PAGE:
Your home may not be your castle. Whilst it is generally accepted that public authorities in Victoria have compulsory land acquisition powers (e.g. VicRoads, your local Council or water corporation), most of our clients are surprised to learn that these powers can be exercised whether or not the owner agrees or that development and use of a property can be constrained by the relevant planning scheme because at least part of it is or will be required for a public purpose without the authority exercising its compulsory land acquisition powers.
A person faced with an authority’s exercise of its powers can find it overwhelming. Our Compulsory Land Acquisition team understands this and works closely with our clients to meet their needs.
As a general proposition, a person or company with an “interest in land” can make a claim for compensation against an authority under the following relevant Acts provided specific requirements of are first met:
- Under the Planning & Environment Act 1987, when the value of the property is reduced as a result of either a planning permit refusal or a reservation of at least part of the property for a public purpose in the relevant planning scheme; or
- Under the Land Acquisition and Compensation Act 1986, when the authority acquires at least part of the property and an interest in the property is divested or reduced in value as a result of the exercise of the compulsory land acquisition powers.
There are many interests in land which give rise to a right to make a claim such as a tenant in a lease of property, a mortgagee having lent money for which the property acts as security and a purchaser pursuant to a contract of sale. Separate legal representation is required to address the individual complexities of ownership, the development and use of the property and the nature and extent of the interests of the various claimants.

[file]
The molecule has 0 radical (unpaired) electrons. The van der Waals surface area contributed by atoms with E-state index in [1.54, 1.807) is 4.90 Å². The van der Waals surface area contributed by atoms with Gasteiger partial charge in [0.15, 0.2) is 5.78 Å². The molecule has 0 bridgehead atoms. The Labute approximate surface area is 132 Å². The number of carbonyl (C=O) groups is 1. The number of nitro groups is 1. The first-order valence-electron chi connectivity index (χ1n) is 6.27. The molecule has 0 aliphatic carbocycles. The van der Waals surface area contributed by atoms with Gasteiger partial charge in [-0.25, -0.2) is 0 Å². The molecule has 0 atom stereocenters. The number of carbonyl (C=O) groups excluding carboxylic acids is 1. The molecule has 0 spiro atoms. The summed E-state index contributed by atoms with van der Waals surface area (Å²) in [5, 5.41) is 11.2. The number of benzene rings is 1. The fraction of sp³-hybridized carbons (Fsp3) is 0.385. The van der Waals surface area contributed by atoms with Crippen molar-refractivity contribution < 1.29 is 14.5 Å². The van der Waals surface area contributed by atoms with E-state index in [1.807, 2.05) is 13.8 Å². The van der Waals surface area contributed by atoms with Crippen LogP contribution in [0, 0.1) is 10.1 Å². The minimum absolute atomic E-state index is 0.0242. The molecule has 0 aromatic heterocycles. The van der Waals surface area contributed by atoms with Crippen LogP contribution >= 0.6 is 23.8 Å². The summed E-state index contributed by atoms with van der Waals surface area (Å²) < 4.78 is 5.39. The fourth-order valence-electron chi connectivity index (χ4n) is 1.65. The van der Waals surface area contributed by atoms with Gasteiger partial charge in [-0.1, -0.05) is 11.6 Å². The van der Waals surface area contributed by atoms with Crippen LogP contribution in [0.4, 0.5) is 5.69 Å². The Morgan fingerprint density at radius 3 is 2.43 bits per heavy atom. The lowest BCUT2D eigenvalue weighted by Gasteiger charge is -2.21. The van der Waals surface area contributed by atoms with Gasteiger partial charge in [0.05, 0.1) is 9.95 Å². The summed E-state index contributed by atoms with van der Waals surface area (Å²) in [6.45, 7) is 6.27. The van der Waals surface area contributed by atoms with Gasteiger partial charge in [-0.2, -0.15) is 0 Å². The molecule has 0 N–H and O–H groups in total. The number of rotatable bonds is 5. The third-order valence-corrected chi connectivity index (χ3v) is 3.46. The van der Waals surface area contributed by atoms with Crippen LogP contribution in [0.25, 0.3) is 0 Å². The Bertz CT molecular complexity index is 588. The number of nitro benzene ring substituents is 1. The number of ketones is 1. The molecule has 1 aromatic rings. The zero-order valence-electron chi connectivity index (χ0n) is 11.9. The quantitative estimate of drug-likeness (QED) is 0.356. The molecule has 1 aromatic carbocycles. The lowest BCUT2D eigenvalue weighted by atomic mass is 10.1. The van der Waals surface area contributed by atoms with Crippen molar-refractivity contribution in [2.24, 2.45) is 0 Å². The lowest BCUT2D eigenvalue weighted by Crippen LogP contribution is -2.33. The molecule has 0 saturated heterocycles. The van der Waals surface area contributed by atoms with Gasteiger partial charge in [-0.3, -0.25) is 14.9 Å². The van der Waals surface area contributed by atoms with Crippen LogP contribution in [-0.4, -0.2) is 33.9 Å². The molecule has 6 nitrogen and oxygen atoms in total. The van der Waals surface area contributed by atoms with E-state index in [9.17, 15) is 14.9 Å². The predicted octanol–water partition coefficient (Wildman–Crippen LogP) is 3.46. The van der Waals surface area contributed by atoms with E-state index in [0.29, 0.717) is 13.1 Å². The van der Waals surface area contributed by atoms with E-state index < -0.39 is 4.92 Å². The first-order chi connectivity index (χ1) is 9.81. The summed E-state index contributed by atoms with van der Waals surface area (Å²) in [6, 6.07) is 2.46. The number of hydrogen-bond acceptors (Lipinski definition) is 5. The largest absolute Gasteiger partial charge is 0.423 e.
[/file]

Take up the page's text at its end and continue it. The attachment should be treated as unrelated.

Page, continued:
Rennick & Gaynor specialises in acting for these claimants as a result of various government projects across Victoria. Some of the most recent projects are listed below and a more exhaustive list can be found here:-
• Bald Hill Reservoir
• Ballarat Hospital Redevelopment
• Clyde Creek Retarding Basin
• Clyde Regional Park
• Expansion of Lara Prison Precinct
• Hall Road duplication
• Hallam Road duplication
• Lockerbie Main Sewer
• Melbourne Airport Rail Link
• North East Link
• Outer Metropolitan Ring (OMR) / E6 Transport Corridor
• Suburban Rail Loop
• Suburban Parks Program
• Sparrovale Wetlands and City of Greater Geelong drainage easements
• Various Level Crossing Removals throughout inner and outer Metropolitan areas
• Werribee Township Regional Park
• Western Grassland Reserves
• Western Outer Ring Main (WORM) – APA Gas Pipeline
• Australian Institute for Infectious Disease Project
We also act on behalf of clients involved in private compulsory acquisitions under the Subdivision Act and subsequent compensation payable.
• Acciona Energy Wind Farm
• Neoen Wind Farm
• Star of the South Wind Farm
• Western Renewables Link
The process may seem straightforward when explained by an authority or the initial offer of compensation fair but it is often, after skilled investigation, not the case. Independent professional advice from solicitors, valuers and others experienced in compulsory acquisition is necessary for any claimant to ensure losses are properly assessed and claimed. The cost of retaining professional advisers can be recovered from the authority.
Rennick & Gaynor can help you from negotiating the terms on which the authority may enter or occupy your land and monitoring its compliance with its obligations, to retaining experts to assess your entitlements to compensation, e.g. rent or property valuation, town planning, property restoration, property relocation and other issues to submission of your claim and negotiating an out of court settlement and, if necessary, litigating your compensation claim against the authority.